The reduction in plasma cortisol concentrations associated with the presence of rs3753519 risk allele A, which was identified in the present study, may indicate an effect of this variant on gene transcription and enzyme activity. Lower hepatic 11β-HSD1 activity (assessed by the urinary tetrahydrocortisol + 5α-tetrahydrocortisol/tetrahydrocortisone ratio) has been reported in obese children28 and is supported by the finding that the activation of oral cortisone to cortisol is impaired in obesity.5 However, there is no consensus on plasma cortisol levels in obese subjects. It should be noted that the interpretation of plasma cortisol values is complicated by cortisol being secreted episodically;29 thus, a single spot value may be unrepresentative. This problem can be obviated by measuring the 24-h mean plasma cortisol concentrations or 24-h integrated plasma concentration.30 Only studies using one of these parameters should be accepted for the critical evaluation of plasma cortisol concentrations in obesity. Decreased plasma cortisol concentrations have been found in obese individuals using these parameters, and this is likely because of the subnormal responsiveness to feedback stimulation in the hypothalamic–pituitary–adrenal axis.30 Although the method of measuring plasma cortisol concentrations used in this study is a limitation, the plasma cortisol concentrations were analysed under the same conditions in all subjects (that is, in the morning at 0800–0830 h after an overnight fast). Therefore, the decreased cortisol concentrations found in obese children could support this hypothesis.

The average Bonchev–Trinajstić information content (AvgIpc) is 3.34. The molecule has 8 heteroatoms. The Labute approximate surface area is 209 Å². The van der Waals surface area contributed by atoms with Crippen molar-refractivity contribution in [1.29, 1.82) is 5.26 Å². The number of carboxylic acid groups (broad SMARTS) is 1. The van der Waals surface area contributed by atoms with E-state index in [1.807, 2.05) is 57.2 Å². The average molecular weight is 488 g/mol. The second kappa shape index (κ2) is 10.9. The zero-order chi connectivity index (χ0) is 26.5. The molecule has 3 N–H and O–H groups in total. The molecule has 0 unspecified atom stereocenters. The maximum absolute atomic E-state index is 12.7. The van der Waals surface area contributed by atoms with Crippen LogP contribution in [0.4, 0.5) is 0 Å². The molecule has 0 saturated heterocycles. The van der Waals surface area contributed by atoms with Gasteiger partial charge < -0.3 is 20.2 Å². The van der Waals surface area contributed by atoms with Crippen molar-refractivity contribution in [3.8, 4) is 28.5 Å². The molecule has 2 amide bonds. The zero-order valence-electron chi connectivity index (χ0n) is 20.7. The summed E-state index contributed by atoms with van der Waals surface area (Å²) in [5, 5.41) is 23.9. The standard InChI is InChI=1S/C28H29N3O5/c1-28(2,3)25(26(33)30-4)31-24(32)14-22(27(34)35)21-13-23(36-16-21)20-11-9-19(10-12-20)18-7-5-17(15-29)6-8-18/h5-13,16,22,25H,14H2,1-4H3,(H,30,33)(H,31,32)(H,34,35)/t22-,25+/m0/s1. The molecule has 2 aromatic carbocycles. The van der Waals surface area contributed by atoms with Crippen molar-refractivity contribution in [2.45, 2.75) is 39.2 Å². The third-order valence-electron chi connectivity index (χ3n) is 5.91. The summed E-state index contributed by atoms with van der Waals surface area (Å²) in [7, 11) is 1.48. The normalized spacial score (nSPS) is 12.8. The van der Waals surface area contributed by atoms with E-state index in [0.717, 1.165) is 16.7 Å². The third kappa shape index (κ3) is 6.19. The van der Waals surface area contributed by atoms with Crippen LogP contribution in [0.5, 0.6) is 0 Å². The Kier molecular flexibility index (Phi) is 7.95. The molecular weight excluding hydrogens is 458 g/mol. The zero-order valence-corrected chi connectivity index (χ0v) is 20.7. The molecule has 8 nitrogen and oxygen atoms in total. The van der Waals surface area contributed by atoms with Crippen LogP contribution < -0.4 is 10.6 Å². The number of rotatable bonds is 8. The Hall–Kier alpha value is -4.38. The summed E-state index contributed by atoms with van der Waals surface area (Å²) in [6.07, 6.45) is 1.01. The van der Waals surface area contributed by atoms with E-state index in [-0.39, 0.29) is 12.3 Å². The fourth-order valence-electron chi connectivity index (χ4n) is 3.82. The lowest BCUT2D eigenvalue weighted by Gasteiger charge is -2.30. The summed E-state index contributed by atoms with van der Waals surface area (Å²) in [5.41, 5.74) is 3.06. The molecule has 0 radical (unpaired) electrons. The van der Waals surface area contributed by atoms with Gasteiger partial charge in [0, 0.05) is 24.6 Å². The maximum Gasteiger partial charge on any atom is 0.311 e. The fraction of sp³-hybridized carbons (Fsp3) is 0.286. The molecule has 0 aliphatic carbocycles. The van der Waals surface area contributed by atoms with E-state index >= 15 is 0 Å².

Independent of plasma cortisol concentration, tissue glucocorticoid dysregulation has been described in common obesity. Decreased cortisol levels in the liver secondary to reduced 11β-HSD1 activity5, 6, 7 and increased 11β-HSD1 mRNA levels and activity in adipose tissue have been reported.6, 7, 8, 9, 10 However, the underlying mechanisms for the emerging tissue-specific expression patterns are poorly understood. Recently, it has been proposed that several key regulators of lipid metabolism and inflammation, including peroxisome proliferator-activated receptor α and γ, liver X receptor and CCAAT/enhancer-binding proteins, participate in regulating HSD11B1 expression.2 In this study, no associations between the HSD11B1 variant and circulating lipids or inflammation biomarkers were identified. Therefore, although tissue concentrations should be assessed, these results could rule out this hypothesis, at least in children. The association of rs3753519 with increased concentrations of the liver enzyme GGT, which is a classical marker of fatty liver disease, as well as decreased concentrations of adiponectin, which is a marker of adipose tissue alteration, and increased concentrations of active PAI-1, a marker of cardiovascular disease, could imply a possible role for this variant in the aetiology of obesity. We conclude that the rs3753519 gene polymorphism in HSD11B1 is associated with susceptibility to pediatric-onset obesity and its complications; however, this finding should be replicated in an independent cohort.